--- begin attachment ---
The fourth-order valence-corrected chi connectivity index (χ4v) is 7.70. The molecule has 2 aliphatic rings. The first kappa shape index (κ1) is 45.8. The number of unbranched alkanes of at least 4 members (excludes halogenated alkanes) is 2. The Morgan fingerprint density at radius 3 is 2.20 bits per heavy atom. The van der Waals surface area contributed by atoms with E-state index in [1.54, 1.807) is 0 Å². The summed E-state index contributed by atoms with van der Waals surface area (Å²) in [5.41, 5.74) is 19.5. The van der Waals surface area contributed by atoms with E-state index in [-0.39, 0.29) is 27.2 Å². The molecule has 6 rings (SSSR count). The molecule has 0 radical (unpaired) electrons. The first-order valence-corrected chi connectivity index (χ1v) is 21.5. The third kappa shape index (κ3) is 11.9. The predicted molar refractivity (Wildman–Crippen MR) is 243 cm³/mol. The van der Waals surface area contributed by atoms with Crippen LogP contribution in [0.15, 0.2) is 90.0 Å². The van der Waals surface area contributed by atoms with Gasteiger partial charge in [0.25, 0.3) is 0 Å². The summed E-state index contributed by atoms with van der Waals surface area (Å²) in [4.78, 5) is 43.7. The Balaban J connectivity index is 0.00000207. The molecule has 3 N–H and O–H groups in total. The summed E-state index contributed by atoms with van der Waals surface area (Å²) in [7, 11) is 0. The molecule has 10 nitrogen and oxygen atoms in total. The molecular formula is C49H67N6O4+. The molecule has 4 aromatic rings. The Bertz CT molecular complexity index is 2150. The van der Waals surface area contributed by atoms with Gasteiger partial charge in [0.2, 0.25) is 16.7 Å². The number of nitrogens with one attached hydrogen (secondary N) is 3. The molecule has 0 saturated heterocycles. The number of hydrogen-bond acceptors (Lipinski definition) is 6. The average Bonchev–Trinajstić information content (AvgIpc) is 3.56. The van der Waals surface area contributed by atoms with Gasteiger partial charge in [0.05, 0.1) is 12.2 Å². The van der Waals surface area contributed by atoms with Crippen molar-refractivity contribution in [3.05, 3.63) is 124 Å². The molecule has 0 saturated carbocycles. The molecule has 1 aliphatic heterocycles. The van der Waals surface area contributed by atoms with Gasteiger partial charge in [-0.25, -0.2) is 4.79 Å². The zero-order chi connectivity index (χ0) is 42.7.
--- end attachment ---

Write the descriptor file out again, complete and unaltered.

The fourth-order valence-corrected chi connectivity index (χ4v) is 7.70. The molecule has 2 aliphatic rings. The first kappa shape index (κ1) is 45.8. The number of unbranched alkanes of at least 4 members (excludes halogenated alkanes) is 2. The Morgan fingerprint density at radius 3 is 2.20 bits per heavy atom. The van der Waals surface area contributed by atoms with E-state index in [1.54, 1.807) is 0 Å². The summed E-state index contributed by atoms with van der Waals surface area (Å²) in [5.41, 5.74) is 19.5. The van der Waals surface area contributed by atoms with E-state index in [-0.39, 0.29) is 27.2 Å². The molecule has 6 rings (SSSR count). The molecule has 0 radical (unpaired) electrons. The first-order valence-corrected chi connectivity index (χ1v) is 21.5. The third kappa shape index (κ3) is 11.9. The predicted molar refractivity (Wildman–Crippen MR) is 243 cm³/mol. The van der Waals surface area contributed by atoms with Crippen LogP contribution in [0.15, 0.2) is 90.0 Å². The van der Waals surface area contributed by atoms with Gasteiger partial charge in [0.25, 0.3) is 0 Å². The summed E-state index contributed by atoms with van der Waals surface area (Å²) in [4.78, 5) is 43.7. The Balaban J connectivity index is 0.00000207. The molecule has 3 N–H and O–H groups in total. The summed E-state index contributed by atoms with van der Waals surface area (Å²) in [7, 11) is 0. The molecule has 10 nitrogen and oxygen atoms in total. The molecular formula is C49H67N6O4+. The molecule has 4 aromatic rings. The Bertz CT molecular complexity index is 2150. The van der Waals surface area contributed by atoms with Gasteiger partial charge in [0.2, 0.25) is 16.7 Å². The number of nitrogens with one attached hydrogen (secondary N) is 3. The molecule has 0 saturated heterocycles. The number of hydrogen-bond acceptors (Lipinski definition) is 6. The average Bonchev–Trinajstić information content (AvgIpc) is 3.56. The van der Waals surface area contributed by atoms with Gasteiger partial charge in [0.05, 0.1) is 12.2 Å². The van der Waals surface area contributed by atoms with Crippen molar-refractivity contribution in [3.05, 3.63) is 124 Å². The molecule has 0 saturated carbocycles. The molecule has 1 aliphatic heterocycles. The van der Waals surface area contributed by atoms with Gasteiger partial charge in [-0.25, -0.2) is 4.79 Å². The zero-order chi connectivity index (χ0) is 42.7.